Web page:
Next blog I'll get back to talking some situations and thoughts. I just wanted to take time to show my respect to 3 guys from Arkansas who have made a huge impact on me and our game.

Saturday, August 25, 2012

Inside the Cutting Edge

I had the opportunity to spend some time with one of our games most innovative thinkers this weekend. Alan Stein (@AlanStein is at the forefront of Basketball Athleticism.He doesn't claim that his programs will make you a better. His program makes you a better athlete. He focuses on the needs of basketball players. By becoming a better athlete, you can perform your basketball skills at a higher level.                          

His body of work and expertise has changed the landscape of strength training and the way coaches are preparing their players for and during the season. If it isn't evident by now, I'm a believer. my wife Paige and I attended the Stronger Team Huddle last Spring. I drink the kool-aid. I'm all in. Our program went an entire season last year without one sprained ankle. That was a first for me in eleven years and it was also the only season where I exclusively used Alan's guidance on stretching, strength training and pre-game/pre-practice preparation. I know that wasn't a coincidence.

Alan conducted a Cutting Edge clinic here in Northwest Arkansas on Friday, August 24th. If you are not familiar with his clinic, it is a three hour of non-stop learning and exercise for players. There were 132 players that attended. 132! The most impressive things were this:
1. For 3 hours Alan kept 132 kids ranging from 12-18 moving and motivated
2. His energy level never dropped from minute 1 to minute 180.

Here are 3 things I'd like to share with you.

#1 Play Present

Play Present. This wasn't from our clinic but it is one of the greatest things you can show your team.

#2 Brick by Brick

A brick wall isn't just thrown together. Each brick has a specific responsibility. Some bricks can be weaker, even missing at times but the more you focus on each brick the stronger the wall will be. You can't build the top row without something in the middle and you can't even build a wall without a foundation to build it on.

# 3 Euro Passing Drill

Here is a drill Alan passed on to the coaches in attendance:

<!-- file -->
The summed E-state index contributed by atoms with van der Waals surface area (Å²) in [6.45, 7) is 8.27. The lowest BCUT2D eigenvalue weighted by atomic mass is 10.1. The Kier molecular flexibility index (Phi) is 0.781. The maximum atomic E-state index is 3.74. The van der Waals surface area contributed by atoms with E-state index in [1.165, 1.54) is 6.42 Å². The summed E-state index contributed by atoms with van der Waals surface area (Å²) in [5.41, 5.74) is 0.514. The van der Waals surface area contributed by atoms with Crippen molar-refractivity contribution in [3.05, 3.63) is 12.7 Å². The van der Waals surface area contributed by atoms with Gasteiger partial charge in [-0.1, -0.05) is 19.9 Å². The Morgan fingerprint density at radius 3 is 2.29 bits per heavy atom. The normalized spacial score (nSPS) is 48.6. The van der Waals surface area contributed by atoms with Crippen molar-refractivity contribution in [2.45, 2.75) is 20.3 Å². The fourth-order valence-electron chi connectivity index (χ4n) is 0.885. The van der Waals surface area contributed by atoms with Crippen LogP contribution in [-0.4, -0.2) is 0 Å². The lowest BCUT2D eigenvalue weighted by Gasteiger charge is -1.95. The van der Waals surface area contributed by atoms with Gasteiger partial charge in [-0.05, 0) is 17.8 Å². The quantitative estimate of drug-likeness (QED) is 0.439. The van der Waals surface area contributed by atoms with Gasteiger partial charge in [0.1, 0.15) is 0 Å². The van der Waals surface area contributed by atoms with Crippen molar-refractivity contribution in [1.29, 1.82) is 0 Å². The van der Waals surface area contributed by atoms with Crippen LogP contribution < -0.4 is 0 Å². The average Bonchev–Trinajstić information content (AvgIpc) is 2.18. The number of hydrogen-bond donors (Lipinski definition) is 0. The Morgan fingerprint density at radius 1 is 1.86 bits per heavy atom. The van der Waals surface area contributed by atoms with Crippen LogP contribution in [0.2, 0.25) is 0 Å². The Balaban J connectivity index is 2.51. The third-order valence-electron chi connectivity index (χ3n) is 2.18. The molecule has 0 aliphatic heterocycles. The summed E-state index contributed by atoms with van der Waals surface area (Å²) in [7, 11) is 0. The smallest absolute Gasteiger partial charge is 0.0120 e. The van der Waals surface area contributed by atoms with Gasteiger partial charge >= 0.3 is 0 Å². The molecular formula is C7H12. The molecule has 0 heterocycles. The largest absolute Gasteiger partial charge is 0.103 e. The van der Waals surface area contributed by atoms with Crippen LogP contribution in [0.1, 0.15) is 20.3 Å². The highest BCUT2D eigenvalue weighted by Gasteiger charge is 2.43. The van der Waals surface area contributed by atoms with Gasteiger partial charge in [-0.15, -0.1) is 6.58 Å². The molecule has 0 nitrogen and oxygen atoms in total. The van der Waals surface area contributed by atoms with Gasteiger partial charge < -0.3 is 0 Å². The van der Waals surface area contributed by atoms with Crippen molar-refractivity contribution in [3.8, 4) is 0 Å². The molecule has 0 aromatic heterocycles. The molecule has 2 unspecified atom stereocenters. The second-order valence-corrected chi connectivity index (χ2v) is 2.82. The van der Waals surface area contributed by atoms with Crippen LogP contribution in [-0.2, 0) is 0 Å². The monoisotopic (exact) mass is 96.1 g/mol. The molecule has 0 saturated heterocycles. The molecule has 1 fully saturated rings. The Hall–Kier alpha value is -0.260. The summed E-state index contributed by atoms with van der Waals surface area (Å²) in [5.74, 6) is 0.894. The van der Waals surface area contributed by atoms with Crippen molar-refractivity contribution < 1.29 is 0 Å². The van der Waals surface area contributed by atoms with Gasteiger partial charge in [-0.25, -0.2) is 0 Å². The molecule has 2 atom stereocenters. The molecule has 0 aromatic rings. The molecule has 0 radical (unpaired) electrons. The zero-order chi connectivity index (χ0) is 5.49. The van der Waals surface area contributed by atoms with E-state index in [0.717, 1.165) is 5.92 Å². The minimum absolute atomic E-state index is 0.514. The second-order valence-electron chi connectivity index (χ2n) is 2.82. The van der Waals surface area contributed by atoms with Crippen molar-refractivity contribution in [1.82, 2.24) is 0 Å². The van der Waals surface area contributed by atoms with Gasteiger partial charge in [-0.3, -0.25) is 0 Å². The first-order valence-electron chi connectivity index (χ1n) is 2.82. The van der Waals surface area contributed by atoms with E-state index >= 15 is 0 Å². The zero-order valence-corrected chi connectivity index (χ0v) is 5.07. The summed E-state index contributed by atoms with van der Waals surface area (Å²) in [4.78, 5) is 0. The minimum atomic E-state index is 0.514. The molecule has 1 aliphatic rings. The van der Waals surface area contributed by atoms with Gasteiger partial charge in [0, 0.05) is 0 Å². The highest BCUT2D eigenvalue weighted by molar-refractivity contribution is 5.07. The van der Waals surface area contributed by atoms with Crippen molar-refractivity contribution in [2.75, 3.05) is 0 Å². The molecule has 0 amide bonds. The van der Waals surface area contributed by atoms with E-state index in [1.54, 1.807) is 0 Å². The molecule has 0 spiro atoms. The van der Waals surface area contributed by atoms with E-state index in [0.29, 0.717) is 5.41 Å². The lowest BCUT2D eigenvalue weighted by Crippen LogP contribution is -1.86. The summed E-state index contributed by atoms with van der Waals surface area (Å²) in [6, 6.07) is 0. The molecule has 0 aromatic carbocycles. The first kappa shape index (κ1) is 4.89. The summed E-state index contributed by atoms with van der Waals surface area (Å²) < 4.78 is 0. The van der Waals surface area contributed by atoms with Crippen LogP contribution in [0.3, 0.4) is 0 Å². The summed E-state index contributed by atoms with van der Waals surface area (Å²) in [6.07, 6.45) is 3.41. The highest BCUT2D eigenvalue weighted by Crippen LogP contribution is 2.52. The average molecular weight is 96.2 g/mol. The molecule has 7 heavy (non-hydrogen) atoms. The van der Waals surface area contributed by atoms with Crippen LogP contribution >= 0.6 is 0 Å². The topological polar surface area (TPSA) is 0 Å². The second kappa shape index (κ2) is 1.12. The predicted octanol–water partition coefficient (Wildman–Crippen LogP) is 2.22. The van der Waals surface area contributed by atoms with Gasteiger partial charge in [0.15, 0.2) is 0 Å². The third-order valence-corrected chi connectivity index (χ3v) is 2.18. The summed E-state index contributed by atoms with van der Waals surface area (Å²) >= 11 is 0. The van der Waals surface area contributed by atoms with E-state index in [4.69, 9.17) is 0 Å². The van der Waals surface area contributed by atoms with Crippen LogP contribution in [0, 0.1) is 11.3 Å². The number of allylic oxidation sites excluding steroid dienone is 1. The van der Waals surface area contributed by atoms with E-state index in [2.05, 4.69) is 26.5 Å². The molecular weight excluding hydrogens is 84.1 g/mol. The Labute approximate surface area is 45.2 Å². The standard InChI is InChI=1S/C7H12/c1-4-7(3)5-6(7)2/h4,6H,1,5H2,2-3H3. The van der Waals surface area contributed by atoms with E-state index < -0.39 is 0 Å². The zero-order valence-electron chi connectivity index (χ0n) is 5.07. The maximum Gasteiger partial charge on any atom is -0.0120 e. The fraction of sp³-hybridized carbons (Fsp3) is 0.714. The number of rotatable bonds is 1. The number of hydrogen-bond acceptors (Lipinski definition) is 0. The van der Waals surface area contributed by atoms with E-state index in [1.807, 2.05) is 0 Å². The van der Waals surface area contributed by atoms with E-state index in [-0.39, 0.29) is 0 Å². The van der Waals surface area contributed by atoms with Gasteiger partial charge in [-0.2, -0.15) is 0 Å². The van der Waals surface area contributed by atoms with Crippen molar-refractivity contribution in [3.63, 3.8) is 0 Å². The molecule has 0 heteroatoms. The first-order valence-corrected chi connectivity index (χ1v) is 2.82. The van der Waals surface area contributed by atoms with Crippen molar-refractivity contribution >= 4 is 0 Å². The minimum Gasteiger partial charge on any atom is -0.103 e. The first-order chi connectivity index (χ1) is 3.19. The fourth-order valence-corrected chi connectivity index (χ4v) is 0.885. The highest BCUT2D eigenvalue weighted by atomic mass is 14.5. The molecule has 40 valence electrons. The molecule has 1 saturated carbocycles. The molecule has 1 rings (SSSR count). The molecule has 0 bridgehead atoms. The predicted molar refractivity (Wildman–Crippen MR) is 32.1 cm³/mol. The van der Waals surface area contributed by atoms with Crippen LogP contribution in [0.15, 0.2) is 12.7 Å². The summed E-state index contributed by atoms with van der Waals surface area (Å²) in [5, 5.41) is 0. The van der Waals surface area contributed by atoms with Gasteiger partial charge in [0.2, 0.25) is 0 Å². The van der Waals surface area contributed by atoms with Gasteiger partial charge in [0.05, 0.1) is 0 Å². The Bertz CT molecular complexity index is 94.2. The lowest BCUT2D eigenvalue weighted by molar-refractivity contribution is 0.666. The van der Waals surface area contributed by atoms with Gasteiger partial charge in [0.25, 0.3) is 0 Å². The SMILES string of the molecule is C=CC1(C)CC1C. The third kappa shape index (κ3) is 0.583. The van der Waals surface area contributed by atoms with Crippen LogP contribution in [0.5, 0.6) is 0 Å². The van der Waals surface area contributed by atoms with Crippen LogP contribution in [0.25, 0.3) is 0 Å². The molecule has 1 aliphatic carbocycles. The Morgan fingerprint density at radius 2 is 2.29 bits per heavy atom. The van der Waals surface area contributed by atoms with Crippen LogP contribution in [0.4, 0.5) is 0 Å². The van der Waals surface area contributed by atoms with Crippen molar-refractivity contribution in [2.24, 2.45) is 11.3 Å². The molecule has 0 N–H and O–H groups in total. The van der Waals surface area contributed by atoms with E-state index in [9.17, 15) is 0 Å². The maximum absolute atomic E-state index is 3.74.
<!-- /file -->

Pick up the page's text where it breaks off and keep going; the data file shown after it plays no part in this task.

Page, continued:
Those are only 3 points out of about 30 I wrote down. I highly recommend that you attend one of Alan's clinics. contact him at

Monday, August 20, 2012

Defending the Basket: Doubling The Post

Doubling the post on defense is a method of defending and limiting the effectiveness of an opponents post player. Most coaches when they hear or talk about doubling the post they envision a team with a powerful, dominating post player. What if I told you that doubling a weak post player was just if not more beneficial than doubling a strong one. Your first thought would be why bother? There's no need to "waste" another defender on a post player that isn't a scoring threat. By doubling the post every time you can incorporate a strategy that will change the way teams prepare for you. After all, that's what we as coaches want; your opponent focusing their time on you and not on their teams. Here are a couple of thoughts on doubling the post.

#1 Reasons to Double:
*  First it forces teams to make shots outside the "smile" (think Charge arc under basket). Doubling forces the offense to take and make contested shots.
*  Doubling increases the game tempo. Think of doubling the post as a full court or half court trap. It creates confusion.
* It makes your defense active and engaged. Even if you are playing man to man defense their are times when your defense becomes stagnant. Doubling makes an active defense even more active.
* It is interchangeable. You can choose to double different ways, with different players. It can be made to fit your personnel.

#2 Rules on Player Positioning to Double:
     #1 Rule for Post Defense: It starts with Ball Pressure.
* Never let the ball enter the post from the top of the floor. If the ball is above the free throw line, "full front (butt front) to force any pass to the post to be a lob to the backboard. (This allows help to attack the ball in the air like a defensive back in football). 
                * Side-note: When you are full fronting, have your player sit on the offensive player's leg and